Eliminate the statute that helps child abusers | Editorial

Since Gov. Murphy signed a 2019 law that suspended the statute of limitations for civil sex abuse lawsuits for two years, more than 1,200 cases were filed -- two-thirds of them against clergy or a religious institution.

A window to justice opened, and the people who had spent years or decades harboring an unfathomable pain stepped through it.

But the deadline for those victims to file suit ended Tuesday, and examination of the available data makes this much clear: The suspension of the statute needs to be extended, and our lawmakers should consider waiving it entirely.

That’s why one examination of these lawsuits filed during this two-year window is revealing. The Record reports that 80% are based on allegations that took place between 1960 and 1990. Only 40 are related to incidents that occurred after 1990.


The sexual predation of children didn’t attenuate after 1990.

So to close the window on civil suits now is arbitrary and cruel. How many more ghastly stories -- like those beach house attacks on children by serial abuser Cardinal Theodore McCarrick, since defrocked -- remain untold?
“There are literally thousands of victims who have not come forward and never will, no matter what. And that’s retrospectively and prospectively,” Vitale said.
“So I think extending the window on filing lawsuits is appropriate, because there are more victims out there. They deserve more time, and time should be on their side -- not on the side of their rapists.”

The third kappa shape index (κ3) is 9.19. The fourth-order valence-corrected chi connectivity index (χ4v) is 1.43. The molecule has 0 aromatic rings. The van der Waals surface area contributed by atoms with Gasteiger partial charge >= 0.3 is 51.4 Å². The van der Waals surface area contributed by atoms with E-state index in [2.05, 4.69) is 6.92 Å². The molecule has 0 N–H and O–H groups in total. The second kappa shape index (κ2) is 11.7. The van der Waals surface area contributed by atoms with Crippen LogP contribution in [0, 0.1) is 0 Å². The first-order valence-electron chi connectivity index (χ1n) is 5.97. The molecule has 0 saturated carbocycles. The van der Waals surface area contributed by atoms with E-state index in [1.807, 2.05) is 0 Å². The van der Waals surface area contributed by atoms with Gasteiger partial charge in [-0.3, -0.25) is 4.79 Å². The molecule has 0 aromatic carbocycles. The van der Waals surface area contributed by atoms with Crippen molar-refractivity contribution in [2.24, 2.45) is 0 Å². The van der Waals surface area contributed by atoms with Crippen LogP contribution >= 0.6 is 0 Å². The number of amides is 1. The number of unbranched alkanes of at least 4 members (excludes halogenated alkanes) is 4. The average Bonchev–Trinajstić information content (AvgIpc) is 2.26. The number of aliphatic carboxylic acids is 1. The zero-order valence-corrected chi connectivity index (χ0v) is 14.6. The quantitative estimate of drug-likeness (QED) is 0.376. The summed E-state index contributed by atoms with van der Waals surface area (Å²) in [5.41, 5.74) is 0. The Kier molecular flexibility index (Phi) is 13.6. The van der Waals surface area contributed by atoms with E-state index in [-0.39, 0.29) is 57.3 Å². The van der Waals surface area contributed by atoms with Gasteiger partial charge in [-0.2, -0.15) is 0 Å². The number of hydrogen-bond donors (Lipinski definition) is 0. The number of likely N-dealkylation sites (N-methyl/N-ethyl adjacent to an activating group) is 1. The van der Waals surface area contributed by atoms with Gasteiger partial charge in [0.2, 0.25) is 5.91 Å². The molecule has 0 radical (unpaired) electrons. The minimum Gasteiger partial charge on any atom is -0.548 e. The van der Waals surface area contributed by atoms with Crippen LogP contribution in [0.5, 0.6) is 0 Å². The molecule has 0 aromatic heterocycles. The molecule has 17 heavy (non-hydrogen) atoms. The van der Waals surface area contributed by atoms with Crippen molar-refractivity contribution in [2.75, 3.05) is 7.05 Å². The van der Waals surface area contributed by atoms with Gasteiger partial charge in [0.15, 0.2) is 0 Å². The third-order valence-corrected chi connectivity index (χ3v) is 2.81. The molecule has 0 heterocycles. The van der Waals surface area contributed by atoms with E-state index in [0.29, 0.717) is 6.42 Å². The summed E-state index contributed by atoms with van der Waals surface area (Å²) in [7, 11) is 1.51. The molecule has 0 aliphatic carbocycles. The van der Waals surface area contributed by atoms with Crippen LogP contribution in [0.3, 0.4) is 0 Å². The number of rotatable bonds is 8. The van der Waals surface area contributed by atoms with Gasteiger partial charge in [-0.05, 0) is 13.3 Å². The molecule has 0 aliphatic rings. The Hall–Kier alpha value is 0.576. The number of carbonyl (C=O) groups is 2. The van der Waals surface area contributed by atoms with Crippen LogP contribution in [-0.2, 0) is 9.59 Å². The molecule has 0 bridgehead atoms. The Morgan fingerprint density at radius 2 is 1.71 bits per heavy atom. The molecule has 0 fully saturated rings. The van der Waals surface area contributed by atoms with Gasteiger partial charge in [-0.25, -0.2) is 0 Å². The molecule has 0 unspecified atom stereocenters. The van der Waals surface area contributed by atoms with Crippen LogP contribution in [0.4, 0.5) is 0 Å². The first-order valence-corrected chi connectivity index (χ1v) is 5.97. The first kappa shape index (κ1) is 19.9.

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CEO Marci Hamilton of Child USA, the child protection advocate, agrees that New Jersey should leave the window open permanently, as they do in Vermont and Maine.
“So many are left behind, because psychologically and physically they are incapable of coming forward, or there are pressures in their lives that compel them to keep their secrets,” Hamilton said. “I know so many victims who will not come forward before their parents have passed -- they won’t put them through it.
“The real cruelty of a statute of limitations is that there’s a deadline. But also, the public needs this information -- whether the abuse occurred 60 years ago or last year -- and we need to understand how this epidemic grew.”
Or, as Mark Crawford of SNAP (Survivors Network of Those Abused by Priests) put it, “In France, they just named 2,500 clergy members that abused 213,000 children. It’s a safe bet that there are many more unknown victims here (in New Jersey) that deserve justice.”
That’s an encouraging endorsement. We have given some victims a small opportunity to hold their abusers and the institutions who protected them accountable. But there is no expiration date on transparency and justice, which is attainable only in a court of law.

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